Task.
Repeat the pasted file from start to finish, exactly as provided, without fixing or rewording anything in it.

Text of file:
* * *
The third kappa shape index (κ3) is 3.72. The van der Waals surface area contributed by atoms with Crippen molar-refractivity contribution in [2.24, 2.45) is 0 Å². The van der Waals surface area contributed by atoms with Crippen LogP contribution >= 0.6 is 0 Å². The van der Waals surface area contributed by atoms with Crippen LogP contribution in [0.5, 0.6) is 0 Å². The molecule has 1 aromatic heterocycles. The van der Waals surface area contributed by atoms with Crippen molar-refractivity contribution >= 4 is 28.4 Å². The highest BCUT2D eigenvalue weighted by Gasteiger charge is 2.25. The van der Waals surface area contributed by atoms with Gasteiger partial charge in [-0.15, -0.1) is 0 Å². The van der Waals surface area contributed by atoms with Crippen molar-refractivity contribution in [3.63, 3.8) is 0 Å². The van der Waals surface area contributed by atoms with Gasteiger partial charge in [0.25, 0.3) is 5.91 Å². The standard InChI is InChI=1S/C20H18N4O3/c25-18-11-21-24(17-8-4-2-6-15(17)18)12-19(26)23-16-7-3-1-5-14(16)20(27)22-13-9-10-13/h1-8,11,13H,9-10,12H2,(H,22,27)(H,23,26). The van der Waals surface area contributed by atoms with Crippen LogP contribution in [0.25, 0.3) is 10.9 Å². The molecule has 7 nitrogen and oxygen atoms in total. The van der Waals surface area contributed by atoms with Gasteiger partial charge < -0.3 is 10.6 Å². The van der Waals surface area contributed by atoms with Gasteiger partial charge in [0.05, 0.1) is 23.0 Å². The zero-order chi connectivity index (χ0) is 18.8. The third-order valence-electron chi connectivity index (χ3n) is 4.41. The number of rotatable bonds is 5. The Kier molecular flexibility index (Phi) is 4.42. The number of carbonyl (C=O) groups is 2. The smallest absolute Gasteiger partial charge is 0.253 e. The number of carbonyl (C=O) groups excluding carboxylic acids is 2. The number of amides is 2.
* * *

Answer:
The third kappa shape index (κ3) is 3.72. The van der Waals surface area contributed by atoms with Crippen molar-refractivity contribution in [2.24, 2.45) is 0 Å². The van der Waals surface area contributed by atoms with Crippen LogP contribution >= 0.6 is 0 Å². The van der Waals surface area contributed by atoms with Crippen LogP contribution in [0.5, 0.6) is 0 Å². The molecule has 1 aromatic heterocycles. The van der Waals surface area contributed by atoms with Crippen molar-refractivity contribution >= 4 is 28.4 Å². The highest BCUT2D eigenvalue weighted by Gasteiger charge is 2.25. The van der Waals surface area contributed by atoms with Gasteiger partial charge in [-0.15, -0.1) is 0 Å². The van der Waals surface area contributed by atoms with Crippen molar-refractivity contribution in [3.63, 3.8) is 0 Å². The van der Waals surface area contributed by atoms with Gasteiger partial charge in [0.25, 0.3) is 5.91 Å². The standard InChI is InChI=1S/C20H18N4O3/c25-18-11-21-24(17-8-4-2-6-15(17)18)12-19(26)23-16-7-3-1-5-14(16)20(27)22-13-9-10-13/h1-8,11,13H,9-10,12H2,(H,22,27)(H,23,26). The van der Waals surface area contributed by atoms with Crippen LogP contribution in [0.25, 0.3) is 10.9 Å². The molecule has 7 nitrogen and oxygen atoms in total. The van der Waals surface area contributed by atoms with Gasteiger partial charge < -0.3 is 10.6 Å². The van der Waals surface area contributed by atoms with Gasteiger partial charge in [0.05, 0.1) is 23.0 Å². The zero-order chi connectivity index (χ0) is 18.8. The third-order valence-electron chi connectivity index (χ3n) is 4.41. The number of rotatable bonds is 5. The Kier molecular flexibility index (Phi) is 4.42. The number of carbonyl (C=O) groups is 2. The smallest absolute Gasteiger partial charge is 0.253 e. The number of carbonyl (C=O) groups excluding carboxylic acids is 2. The number of amides is 2.